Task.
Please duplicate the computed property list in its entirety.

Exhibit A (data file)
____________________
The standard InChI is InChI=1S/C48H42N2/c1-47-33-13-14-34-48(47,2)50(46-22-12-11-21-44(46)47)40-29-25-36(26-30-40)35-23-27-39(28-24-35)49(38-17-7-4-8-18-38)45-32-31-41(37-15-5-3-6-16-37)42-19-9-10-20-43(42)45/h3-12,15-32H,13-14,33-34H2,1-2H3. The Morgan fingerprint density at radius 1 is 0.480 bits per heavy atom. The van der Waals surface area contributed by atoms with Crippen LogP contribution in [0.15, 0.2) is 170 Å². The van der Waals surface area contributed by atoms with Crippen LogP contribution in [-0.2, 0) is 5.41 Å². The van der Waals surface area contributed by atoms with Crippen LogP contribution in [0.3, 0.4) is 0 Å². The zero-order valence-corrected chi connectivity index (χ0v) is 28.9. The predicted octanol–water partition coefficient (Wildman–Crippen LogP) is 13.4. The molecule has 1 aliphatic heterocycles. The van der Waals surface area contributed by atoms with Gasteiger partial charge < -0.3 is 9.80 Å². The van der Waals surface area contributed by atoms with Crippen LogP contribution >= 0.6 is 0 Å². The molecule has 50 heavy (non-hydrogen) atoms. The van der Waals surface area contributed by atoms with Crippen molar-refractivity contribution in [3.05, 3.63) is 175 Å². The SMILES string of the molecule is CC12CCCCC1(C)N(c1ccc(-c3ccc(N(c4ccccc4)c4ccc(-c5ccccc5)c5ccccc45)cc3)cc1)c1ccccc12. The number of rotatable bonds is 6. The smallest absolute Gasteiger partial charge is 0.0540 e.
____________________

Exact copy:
The standard InChI is InChI=1S/C48H42N2/c1-47-33-13-14-34-48(47,2)50(46-22-12-11-21-44(46)47)40-29-25-36(26-30-40)35-23-27-39(28-24-35)49(38-17-7-4-8-18-38)45-32-31-41(37-15-5-3-6-16-37)42-19-9-10-20-43(42)45/h3-12,15-32H,13-14,33-34H2,1-2H3. The Morgan fingerprint density at radius 1 is 0.480 bits per heavy atom. The van der Waals surface area contributed by atoms with Crippen LogP contribution in [0.15, 0.2) is 170 Å². The van der Waals surface area contributed by atoms with Crippen LogP contribution in [-0.2, 0) is 5.41 Å². The van der Waals surface area contributed by atoms with Crippen LogP contribution in [0.3, 0.4) is 0 Å². The zero-order valence-corrected chi connectivity index (χ0v) is 28.9. The predicted octanol–water partition coefficient (Wildman–Crippen LogP) is 13.4. The molecule has 1 aliphatic heterocycles. The van der Waals surface area contributed by atoms with Gasteiger partial charge < -0.3 is 9.80 Å². The van der Waals surface area contributed by atoms with Crippen LogP contribution >= 0.6 is 0 Å². The molecule has 50 heavy (non-hydrogen) atoms. The van der Waals surface area contributed by atoms with Crippen molar-refractivity contribution in [3.05, 3.63) is 175 Å². The SMILES string of the molecule is CC12CCCCC1(C)N(c1ccc(-c3ccc(N(c4ccccc4)c4ccc(-c5ccccc5)c5ccccc45)cc3)cc1)c1ccccc12. The number of rotatable bonds is 6. The smallest absolute Gasteiger partial charge is 0.0540 e.